Todd Papaioannou, vice president of cloud architecture at Yahoo, told Computerworld this week that current iterations of Hadoop lack the ability to effectively manage resources across thousands of servers in a cluster.
So developers are working on improving utilization, scheduling and management of resources.
For example, the new architecture will include a global ResourceManager that will tracks server availability and scheduling invariants while a per-application ApplicationMaster runs inside the cluster and tracks the program semantics for a given job, Yahoo developer Arun Murthy wrote in a blog post.
Papaioannou said Yahoo contributed about 70% of the code for the current iteration of Hadoop and the Hadoop Distributed File System (HDFS).
Earlier this year, Yahoo dropped its own distribution of Hadoop and began working more closely with the Apache Hadoop community because it allows the open source community to help with development efforts, Papaioannou said.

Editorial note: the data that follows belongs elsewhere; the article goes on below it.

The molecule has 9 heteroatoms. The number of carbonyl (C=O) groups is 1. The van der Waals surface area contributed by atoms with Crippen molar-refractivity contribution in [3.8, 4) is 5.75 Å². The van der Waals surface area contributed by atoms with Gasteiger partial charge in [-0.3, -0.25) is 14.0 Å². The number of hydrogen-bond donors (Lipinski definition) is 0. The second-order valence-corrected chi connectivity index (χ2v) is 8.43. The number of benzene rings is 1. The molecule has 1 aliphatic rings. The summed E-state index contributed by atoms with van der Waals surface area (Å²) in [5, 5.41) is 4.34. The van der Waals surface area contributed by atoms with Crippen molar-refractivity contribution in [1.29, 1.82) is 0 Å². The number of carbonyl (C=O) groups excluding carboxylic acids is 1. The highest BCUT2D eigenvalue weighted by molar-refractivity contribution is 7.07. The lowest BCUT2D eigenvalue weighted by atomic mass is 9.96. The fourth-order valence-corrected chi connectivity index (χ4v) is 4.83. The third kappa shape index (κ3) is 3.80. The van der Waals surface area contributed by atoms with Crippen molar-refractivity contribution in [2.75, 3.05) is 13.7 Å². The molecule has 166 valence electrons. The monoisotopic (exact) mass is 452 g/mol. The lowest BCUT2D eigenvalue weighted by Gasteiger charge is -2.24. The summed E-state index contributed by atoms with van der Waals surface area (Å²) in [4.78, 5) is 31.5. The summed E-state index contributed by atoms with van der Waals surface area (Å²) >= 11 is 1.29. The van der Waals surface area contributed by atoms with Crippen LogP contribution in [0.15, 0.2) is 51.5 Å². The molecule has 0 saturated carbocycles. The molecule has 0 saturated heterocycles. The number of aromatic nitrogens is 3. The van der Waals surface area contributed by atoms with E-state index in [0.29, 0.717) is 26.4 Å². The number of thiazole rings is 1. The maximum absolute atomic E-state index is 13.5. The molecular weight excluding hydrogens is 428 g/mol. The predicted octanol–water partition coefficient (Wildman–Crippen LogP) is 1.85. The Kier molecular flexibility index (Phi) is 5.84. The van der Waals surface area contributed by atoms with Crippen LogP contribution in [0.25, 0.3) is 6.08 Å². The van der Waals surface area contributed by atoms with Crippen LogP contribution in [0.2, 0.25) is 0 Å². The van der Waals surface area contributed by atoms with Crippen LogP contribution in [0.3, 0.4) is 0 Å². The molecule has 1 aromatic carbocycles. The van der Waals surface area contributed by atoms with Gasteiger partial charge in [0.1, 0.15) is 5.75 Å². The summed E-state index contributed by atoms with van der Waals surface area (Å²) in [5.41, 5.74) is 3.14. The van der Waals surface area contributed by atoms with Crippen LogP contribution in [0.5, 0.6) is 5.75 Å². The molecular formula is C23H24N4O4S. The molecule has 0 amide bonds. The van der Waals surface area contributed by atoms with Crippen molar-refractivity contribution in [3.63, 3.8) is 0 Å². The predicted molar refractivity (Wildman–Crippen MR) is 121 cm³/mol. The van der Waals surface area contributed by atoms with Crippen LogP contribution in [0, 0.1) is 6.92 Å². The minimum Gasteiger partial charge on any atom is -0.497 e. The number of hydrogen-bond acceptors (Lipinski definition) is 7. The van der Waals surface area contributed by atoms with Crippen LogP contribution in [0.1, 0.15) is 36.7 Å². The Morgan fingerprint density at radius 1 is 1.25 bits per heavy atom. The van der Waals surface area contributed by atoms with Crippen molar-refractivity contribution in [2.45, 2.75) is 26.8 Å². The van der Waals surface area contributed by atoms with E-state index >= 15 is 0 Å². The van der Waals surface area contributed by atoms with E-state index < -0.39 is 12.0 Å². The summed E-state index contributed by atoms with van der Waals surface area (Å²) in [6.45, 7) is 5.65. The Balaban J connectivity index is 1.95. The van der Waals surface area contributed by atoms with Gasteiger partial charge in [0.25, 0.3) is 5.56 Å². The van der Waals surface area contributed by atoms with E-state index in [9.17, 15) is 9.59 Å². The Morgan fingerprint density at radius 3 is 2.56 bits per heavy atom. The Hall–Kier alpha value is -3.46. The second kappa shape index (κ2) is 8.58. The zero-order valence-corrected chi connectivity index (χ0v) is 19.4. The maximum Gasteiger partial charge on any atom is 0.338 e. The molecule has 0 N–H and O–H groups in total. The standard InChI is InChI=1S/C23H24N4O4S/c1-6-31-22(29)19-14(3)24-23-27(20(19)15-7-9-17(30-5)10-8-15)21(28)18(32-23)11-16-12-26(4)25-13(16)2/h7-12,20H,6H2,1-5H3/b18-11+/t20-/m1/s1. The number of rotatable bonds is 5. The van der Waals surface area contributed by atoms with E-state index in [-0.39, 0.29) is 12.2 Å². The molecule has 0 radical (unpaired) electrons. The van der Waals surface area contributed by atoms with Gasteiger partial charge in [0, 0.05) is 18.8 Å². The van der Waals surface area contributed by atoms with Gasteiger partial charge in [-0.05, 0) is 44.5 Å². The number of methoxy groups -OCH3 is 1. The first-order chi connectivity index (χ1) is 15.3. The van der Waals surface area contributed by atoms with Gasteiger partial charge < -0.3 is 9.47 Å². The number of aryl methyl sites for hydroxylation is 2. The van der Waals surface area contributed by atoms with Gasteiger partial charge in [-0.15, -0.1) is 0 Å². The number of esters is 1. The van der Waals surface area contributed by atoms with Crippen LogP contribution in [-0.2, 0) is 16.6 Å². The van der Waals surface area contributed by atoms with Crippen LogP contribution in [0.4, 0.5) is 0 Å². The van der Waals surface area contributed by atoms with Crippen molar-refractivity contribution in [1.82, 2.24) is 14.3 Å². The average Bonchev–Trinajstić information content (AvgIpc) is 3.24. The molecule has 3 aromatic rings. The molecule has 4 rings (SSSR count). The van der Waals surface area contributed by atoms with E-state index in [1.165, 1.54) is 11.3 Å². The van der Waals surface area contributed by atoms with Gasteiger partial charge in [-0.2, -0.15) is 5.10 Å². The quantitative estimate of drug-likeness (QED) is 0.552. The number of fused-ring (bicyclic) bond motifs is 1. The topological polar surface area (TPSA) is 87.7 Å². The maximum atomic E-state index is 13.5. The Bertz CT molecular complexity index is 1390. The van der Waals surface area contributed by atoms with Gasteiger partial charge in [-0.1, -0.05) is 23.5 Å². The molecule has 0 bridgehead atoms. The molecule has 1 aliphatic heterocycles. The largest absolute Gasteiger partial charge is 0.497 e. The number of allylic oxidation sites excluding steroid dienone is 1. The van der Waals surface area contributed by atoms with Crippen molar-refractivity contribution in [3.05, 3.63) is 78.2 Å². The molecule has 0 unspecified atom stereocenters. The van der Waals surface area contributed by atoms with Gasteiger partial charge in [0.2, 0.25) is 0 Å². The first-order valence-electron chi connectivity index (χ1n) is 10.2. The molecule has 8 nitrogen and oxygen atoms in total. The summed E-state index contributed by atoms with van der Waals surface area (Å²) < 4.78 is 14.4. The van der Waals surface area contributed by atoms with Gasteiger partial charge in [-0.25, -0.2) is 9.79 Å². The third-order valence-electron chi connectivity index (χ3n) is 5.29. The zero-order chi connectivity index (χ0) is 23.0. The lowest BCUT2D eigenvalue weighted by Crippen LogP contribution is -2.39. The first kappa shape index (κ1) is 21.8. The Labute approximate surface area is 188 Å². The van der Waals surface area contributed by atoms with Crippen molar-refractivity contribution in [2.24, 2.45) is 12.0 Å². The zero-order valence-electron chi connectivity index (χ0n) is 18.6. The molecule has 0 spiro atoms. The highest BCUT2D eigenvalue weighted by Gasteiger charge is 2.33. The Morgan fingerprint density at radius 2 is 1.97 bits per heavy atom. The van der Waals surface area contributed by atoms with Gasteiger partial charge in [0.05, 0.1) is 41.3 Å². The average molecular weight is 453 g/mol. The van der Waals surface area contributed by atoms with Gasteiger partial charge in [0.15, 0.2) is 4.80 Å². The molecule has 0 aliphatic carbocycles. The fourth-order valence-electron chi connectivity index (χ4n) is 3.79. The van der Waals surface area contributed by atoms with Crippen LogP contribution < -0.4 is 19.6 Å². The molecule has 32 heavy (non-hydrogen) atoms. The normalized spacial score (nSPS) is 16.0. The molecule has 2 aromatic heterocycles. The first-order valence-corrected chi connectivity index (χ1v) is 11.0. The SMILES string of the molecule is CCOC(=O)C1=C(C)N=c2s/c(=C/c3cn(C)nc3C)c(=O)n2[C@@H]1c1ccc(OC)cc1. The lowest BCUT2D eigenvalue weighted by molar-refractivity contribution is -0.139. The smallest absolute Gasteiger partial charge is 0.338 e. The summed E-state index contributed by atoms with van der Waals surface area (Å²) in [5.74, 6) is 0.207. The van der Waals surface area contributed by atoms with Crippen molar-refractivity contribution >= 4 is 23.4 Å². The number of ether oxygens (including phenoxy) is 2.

Along with Apache, Hadoop uses an iteration of MapReduce, a programming technique that originated at Google , for building parallel programs. Running with Hadoop, MapReduce enables it to perform parallel batch processing.
"The next generation of HDFS will be more resilient, available and reliable," Papaioannou said. "We expect to put it all together in a release some time soon. That's an exercise of collaboration with rest of the development community."
Yahoo also just launched a new project called H Catalog , which is a table metadata management schema for Hadoop.
"That will help drive different use cases," he said. "It just went into Apache version last week."
Lucas Mearian covers storage, disaster recovery and business continuity, financial services infrastructure and health care IT for Computerworld. Follow Lucas on Twitter at @lucasmearian or subscribe to Lucas's RSS feed . His e-mail address is email@example.com .
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